a book crush, the dream discussion, and #10. (at last.)

So here's a new book for your summer list, especially if you're an artist, a dreamer, or a candlestick maker...

I admit, it's not my usual kind of recommendation. A book about business, Christian media, VeggieTales, success, failure... not my typical cup of tea. And I thought it was an okay book, until I hit Chapter 21: "Dreams, Part II."

Which is currently changing my life.

Phil Vischer, obviously enough, created VeggieTales. Watched it get really really big. Watched it die. And in the end, he learned a lot about business management, creative enterprise... and dreams.

It's the dreaming thing that got to me.

I've dreamed of writing for as long as I can remember. I was a good student all through school, a super good student. Give me a tough assignment, I double-dog-dare you. I worked hard; I did well. And when I graduated, I came home to write, determined to change the world.

Or at the very least, the young adult section of every bookstore in the U.S.

(What can I say, I'm modest. Ha ha ha.)

Over the last five years, I've worked hard. I've got drafts of three novels, in various states of disrepair. I've learned a ton about characters, pacing, plot, setting, dialogue...

I also decided that my identity was that of Girl Writer Taking Over The World. My sense of worth depended on how well work was going. I loved the books I was writing. I also hated how crazy I felt, how exhausted I was, and how it felt like these books would never be good enough. Ever.

I knew I was working against myself somehow, but I couldn't quite put my finger on it. (Hence #10 on The List: my attempt at quelling the noise in my head.) And I was pretty sure that if I just worked harder, it would all be good.

Enter Phil Vischer, Me, Myself, & Bob, and Chapter 21. Where Vischer talks about a lot of crazy things, super-crazy. He talks about Christians and their dreams of changing the world for God. And a lot of what he says sounds just like me. Exhausted, driven, determined, Girl Writer me.

Crazy things. Like:

When people of great faith in the Bible don't know what God wants them to do, they don't just run off and make stuff up. They wait on him.

I've actually read that before. I've read this chapter before, nodding my way through. I know what God wants me to do: how many times have I said I was called home to write? I sincerely believed that, and I still do.

But what to write?

That's where I made stuff up.

Then he said this:

The Christian life wasn't about running like a maniac; it was about walking with God. It wasn't about impact; it was about obedience. It wasn't about making stuff up; it was about listening.

Maniac. That rings a bell. So does "impact." And "making stuff up."

He asks if we serve our dreams, or if we serve our God. And he also says of himself:

My ambition, my dreams, my misplaced sense of identity and value were dragged kicking and screaming up onto the altar. And now they were dead.

Like I said, I've read this chapter before. I always flinched away from those sentences, but this week, this week it feels like something's unraveling inside me.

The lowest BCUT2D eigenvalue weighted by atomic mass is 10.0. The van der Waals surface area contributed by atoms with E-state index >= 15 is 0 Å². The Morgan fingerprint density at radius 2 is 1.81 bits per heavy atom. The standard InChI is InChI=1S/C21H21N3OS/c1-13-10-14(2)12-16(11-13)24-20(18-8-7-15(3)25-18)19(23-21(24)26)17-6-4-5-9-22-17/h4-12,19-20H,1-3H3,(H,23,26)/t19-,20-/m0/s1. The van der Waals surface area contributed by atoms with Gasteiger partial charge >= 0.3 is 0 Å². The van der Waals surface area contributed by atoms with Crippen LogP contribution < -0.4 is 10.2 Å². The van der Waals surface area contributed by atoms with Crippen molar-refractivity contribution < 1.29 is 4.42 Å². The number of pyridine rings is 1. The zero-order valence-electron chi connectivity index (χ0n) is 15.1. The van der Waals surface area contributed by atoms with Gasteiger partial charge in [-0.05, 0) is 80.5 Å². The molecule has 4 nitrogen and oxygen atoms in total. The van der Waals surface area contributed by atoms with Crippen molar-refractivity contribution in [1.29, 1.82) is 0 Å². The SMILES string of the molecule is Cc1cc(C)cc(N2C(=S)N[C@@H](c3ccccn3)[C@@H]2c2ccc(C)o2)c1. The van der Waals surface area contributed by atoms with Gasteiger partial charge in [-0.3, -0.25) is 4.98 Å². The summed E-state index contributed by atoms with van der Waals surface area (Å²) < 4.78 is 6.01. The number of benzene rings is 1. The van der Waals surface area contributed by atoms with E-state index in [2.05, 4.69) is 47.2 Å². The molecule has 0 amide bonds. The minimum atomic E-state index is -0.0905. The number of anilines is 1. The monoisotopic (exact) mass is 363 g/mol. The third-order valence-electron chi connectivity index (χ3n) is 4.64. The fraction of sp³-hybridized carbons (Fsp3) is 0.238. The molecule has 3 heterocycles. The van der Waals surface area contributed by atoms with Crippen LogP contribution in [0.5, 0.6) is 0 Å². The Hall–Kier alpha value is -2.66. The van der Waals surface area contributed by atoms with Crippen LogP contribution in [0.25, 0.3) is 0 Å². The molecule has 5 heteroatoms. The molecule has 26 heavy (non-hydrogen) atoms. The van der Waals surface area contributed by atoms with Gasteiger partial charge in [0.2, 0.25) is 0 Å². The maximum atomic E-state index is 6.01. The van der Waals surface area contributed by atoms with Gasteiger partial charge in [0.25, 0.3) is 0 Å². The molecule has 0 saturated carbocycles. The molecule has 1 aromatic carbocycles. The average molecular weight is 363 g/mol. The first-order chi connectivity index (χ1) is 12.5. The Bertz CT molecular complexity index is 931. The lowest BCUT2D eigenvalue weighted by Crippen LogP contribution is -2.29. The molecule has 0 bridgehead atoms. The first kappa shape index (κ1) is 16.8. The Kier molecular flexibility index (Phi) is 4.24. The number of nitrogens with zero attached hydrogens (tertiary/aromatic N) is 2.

Something that, surprisingly, I don't mind losing as much as I thought I would.

Misplaced sense of identity and value? Hmm. Hmmmm.

God is enough for you, Vischer writes. But you can't discover the truth of that statement while you're clutching at your dreams. You need to let them go. ... The impact God has planned for us doesn't occur when we're pursuing impact. It occurs when we're pursuing God.

Over and over, Vischer talks about walking with God. And waiting on God. Waiting. That's what got me. Wait? I don't want to wait for anything. I wanted to write a brilliant novel in one year flat.

But this week, that goal has fallen away. All that running uphill, all the urgency and frustration... those crazy ambitions are unstitching in my heart.

And here's what I'm left with: if I write at all, I only want to write the book God tells me to write.

I don't mean that in a silly way--like there would be a cherub sitting on my shoulder, dictating every paragraph. That's not what I mean. But I want to be still in the midst of my writing life. To be still, and to listen, and to wait.

I don't want to keep chasing every novel idea that comes along. I want to write the book I'm supposed to write. It's actually that simple, that strange, and takes effect immediately.

My June plans are still in full swing: I'm still journaling, reading, doing those writing exercises. I'm also praying a lot more, and feeling the burden of my writing life slip from my shoulders. And can I just say: that's a huge relief.

So that's summer. Tending the soil of my writing life. Being faithful to still put my time in, practicing, and listening. I don't know what's coming next, what seeds there might be in this soil. But I'll keep watering it and waiting, and we'll see.

I feel free. Excited. And free.

Recommendation: Frankly, you don't even have to read this whole book if you aren't interested in VeggieTales. Just skim it, get the gist of it, and then slow way down at Chapter 21.

Read every word, my dreaming friends, and I promise it will change you.


  1. Jenn, this was good. Real good. How many times do we need to hear a message like this? Probably all the time. Probably repeatedly.

    I've been thinking about you often and I feel that a crafted letter is in order to transmit these thoughts from my head to yours.

  2. Rach, you are so kind. I would *love* a letter. Wish you lived closer, because I'd love a long talk over coffee even better. :)